Financial Times has some insight on what Apple’s new music streaming service will be all about. First off, it’s going to be named simply Apple Music, and secondly, Apple will be abandoning the brand name iTunes – it will use the name only for their online store.
Bold move Apple, a really bold move. Let’s see if the gamble is going to pay off.
Apple Music will not feature a freemium ad-based service, and it will try to steal loyal customers from other music streaming services by offering the first three months free. Afterwards, Apple will charge you $9.99 a month for their service. It’s quite nice actually, more so, Apple Music competitors only offer the first 30 days free.
Apple has the money to make such offers, and the popularity to garner a huge community. Spotify isn’t liking this one bit – more about how Spotify is counter attacking later in the article.
Apple Music will be based on their already built service Beats Music – the existing subscription service was bought by Apple last year. Beats Music was heavily praised by Apple executive for bringing the human touch back in the digital medium. This is what Apple is trying to bring back – peer curation. Apple Music will let users rate, and choose their favourites – it will also ask its users what are their favourite music genres, styles or bands, and it will recommend artists based on them.
Apple Music has one main goal – to help users discover new artists, and songs. Well, besides profits of course.
But what about Apple’s iTunes Radio? Completely forgot about it didn’t you? Well, rumours have it that it’s going to be completely revamped, and it’s going to serve as a gateway drug for people outside of the U.S. – Apple is trying to entice people who aren’t accustomed to paying for music. iTunes Radio is going to accompany Apple Music as a free service.
As the trend dictates, Apple will be trying to shine a bright light on their new Apple Music service by featuring popular DJ’s, celebrities, and artists. Apple has already hired several BBC DJ’s such as Zane Lowe to spread the word, and market their services in Europe.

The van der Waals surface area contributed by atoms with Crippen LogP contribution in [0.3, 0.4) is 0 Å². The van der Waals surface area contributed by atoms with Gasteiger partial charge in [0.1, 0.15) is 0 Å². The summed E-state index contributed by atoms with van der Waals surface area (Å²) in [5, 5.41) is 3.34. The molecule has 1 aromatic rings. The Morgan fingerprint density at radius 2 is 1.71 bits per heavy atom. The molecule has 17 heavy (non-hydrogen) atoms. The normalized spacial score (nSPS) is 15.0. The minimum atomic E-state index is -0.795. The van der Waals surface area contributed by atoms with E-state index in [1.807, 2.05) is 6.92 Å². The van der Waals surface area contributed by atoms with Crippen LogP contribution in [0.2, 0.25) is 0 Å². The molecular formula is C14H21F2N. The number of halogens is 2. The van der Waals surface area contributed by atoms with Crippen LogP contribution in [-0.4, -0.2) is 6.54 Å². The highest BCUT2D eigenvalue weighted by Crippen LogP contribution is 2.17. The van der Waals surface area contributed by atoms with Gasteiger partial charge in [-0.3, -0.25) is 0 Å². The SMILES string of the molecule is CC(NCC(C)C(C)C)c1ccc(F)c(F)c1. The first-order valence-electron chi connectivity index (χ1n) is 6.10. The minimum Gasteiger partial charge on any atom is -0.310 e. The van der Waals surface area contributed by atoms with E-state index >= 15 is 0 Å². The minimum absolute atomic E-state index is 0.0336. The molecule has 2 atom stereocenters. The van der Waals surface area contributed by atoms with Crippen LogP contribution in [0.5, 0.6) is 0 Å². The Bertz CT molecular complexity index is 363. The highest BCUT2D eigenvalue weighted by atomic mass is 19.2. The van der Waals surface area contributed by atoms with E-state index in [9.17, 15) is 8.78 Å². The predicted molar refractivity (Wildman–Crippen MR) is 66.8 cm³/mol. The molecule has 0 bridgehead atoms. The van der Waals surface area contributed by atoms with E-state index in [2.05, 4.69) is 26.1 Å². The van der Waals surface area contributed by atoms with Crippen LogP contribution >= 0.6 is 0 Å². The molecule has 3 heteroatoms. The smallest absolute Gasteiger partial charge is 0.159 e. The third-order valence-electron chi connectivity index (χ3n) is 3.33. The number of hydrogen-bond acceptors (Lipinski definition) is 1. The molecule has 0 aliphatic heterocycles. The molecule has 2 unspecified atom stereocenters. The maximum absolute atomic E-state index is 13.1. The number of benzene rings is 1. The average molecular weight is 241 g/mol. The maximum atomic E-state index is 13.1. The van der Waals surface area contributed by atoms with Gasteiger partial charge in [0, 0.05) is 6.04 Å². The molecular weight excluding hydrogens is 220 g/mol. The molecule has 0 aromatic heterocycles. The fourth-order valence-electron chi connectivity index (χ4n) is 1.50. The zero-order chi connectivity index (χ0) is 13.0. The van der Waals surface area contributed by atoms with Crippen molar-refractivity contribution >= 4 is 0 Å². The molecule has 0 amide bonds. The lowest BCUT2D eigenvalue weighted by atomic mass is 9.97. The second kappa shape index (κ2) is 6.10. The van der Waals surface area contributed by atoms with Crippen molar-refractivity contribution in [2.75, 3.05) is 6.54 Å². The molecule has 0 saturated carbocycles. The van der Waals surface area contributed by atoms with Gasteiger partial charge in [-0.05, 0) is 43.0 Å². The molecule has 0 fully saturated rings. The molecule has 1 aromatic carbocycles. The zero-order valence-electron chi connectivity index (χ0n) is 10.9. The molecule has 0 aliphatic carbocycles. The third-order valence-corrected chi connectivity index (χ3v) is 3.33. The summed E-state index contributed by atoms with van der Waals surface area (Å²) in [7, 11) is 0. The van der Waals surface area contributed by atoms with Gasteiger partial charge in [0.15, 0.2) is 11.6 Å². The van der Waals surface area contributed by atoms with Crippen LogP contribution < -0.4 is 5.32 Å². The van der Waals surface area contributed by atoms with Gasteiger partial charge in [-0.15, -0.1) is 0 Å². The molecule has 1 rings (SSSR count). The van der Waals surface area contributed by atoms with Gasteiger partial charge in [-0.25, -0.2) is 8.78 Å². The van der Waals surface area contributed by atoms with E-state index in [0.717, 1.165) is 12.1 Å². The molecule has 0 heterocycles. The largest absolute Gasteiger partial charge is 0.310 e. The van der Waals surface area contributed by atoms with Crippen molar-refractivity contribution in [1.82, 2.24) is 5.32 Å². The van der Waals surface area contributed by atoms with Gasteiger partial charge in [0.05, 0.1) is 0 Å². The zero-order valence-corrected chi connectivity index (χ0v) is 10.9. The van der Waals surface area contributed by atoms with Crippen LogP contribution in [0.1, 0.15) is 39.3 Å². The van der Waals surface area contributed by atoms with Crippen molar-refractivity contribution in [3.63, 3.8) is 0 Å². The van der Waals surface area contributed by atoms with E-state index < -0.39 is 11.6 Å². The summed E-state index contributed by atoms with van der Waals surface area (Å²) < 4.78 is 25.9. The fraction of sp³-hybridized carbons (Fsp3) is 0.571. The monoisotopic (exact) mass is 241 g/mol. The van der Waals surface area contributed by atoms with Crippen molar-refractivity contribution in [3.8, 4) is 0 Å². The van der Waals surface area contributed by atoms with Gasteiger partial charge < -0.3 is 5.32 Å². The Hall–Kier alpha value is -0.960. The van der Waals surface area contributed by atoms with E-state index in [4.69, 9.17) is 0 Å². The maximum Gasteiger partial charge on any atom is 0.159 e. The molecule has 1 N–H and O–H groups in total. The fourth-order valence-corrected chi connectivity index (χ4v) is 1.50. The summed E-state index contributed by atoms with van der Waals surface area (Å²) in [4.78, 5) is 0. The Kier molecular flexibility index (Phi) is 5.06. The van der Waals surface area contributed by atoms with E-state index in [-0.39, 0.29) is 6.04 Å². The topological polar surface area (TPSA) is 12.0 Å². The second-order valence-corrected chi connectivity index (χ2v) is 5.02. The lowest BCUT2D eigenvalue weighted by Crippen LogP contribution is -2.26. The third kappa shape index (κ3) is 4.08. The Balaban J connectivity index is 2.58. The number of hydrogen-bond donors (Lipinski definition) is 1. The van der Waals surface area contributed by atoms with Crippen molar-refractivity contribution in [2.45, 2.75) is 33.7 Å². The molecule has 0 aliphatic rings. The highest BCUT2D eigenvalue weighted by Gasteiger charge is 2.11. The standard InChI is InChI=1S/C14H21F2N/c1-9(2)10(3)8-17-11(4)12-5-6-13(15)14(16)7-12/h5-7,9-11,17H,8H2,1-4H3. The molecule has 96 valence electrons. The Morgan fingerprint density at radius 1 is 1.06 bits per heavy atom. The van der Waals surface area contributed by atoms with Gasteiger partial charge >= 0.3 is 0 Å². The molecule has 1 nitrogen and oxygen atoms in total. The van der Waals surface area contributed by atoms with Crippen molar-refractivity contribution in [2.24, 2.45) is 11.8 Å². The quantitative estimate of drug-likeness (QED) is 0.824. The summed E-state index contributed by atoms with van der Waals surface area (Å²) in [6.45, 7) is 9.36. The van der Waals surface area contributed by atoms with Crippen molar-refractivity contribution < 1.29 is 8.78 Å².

Some of the celebrities who were photographed wearing Apple Watches ahead of its launch earlier this year, such as rapper Drake, will soon be acting as DJs on Apple’s new radio service, which will emphasise the personal tastes of artists over using algorithms to curate music, as Pandora does.
So you’ll be able to listen to what Drake is listening – pretty cool feature for die-hard fans.
We’ll hear more info after Apple’s WWDC keynote – it’s going to début with iOS 8.4
Now, at the beginning of the article I mentioned Spotify, and their plans on counter attacking Apple Music. They are devilish and ruthless – you have to be this way if you want to last in this horrible industry.
Rumours have it, from trusted sources, that Spotify has sent its dogs that led investigations from the EC and the DOC regarding the antitrust allegations. Apple now sports a fresh complaint, and of course Spotify is behind this one too. This is what the music streaming company states:
Apple charges a 30 percent fee toward any sales through its App Store, and that includes subscription services. That means if Spotify wants to sell its premium subscription service — which usually costs $9.99 a month — through the App Store, it has to raise the price 30 percent higher to $12.99 to pull in the same revenue, while Apple can still offer Beats at a lower price. Spotify and many others in the music industry believe Apple’s App Store tax gives them an unfair advantage over the competition.
Come to think of it, these are normal requests, and Apple seems to listen to these complaints. As a gatekeeper to a huge digital medium, Apple needs to pay attention and not become a dictator. More so, Apple Music is going to be released soon, and the company doesn’t want consumer backlash now, on the brink of releasing a new service.
It’s likely that Apple will forget the 30/70 fee, and will generally use the 15/85 method that has worked with HBO. Now, we don’t know if Spotify is going to like this – and my spider senses tell me that they won’t; but it’s a step forward.
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